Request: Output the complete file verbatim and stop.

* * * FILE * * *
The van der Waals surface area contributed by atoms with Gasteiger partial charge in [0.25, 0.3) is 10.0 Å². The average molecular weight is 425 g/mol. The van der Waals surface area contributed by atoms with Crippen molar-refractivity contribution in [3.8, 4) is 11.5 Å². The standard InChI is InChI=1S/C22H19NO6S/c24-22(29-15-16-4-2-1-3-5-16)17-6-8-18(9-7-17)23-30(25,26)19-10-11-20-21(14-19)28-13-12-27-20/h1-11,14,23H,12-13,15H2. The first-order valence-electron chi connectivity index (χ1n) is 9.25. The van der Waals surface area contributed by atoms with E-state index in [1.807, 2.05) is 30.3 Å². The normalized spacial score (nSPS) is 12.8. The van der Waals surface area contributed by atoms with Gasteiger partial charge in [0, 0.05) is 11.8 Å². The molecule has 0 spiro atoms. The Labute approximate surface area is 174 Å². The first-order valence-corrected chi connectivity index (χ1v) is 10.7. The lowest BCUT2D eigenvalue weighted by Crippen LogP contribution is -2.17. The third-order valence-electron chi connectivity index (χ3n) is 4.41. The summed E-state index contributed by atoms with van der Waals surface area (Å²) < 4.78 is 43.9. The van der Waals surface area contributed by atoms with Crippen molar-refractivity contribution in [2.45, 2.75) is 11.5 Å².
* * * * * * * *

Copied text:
The van der Waals surface area contributed by atoms with Gasteiger partial charge in [0.25, 0.3) is 10.0 Å². The average molecular weight is 425 g/mol. The van der Waals surface area contributed by atoms with Crippen molar-refractivity contribution in [3.8, 4) is 11.5 Å². The standard InChI is InChI=1S/C22H19NO6S/c24-22(29-15-16-4-2-1-3-5-16)17-6-8-18(9-7-17)23-30(25,26)19-10-11-20-21(14-19)28-13-12-27-20/h1-11,14,23H,12-13,15H2. The first-order valence-electron chi connectivity index (χ1n) is 9.25. The van der Waals surface area contributed by atoms with E-state index in [1.807, 2.05) is 30.3 Å². The normalized spacial score (nSPS) is 12.8. The van der Waals surface area contributed by atoms with Gasteiger partial charge in [0, 0.05) is 11.8 Å². The molecule has 0 spiro atoms. The Labute approximate surface area is 174 Å². The first-order valence-corrected chi connectivity index (χ1v) is 10.7. The lowest BCUT2D eigenvalue weighted by Crippen LogP contribution is -2.17. The third-order valence-electron chi connectivity index (χ3n) is 4.41. The summed E-state index contributed by atoms with van der Waals surface area (Å²) < 4.78 is 43.9. The van der Waals surface area contributed by atoms with Crippen molar-refractivity contribution in [2.45, 2.75) is 11.5 Å².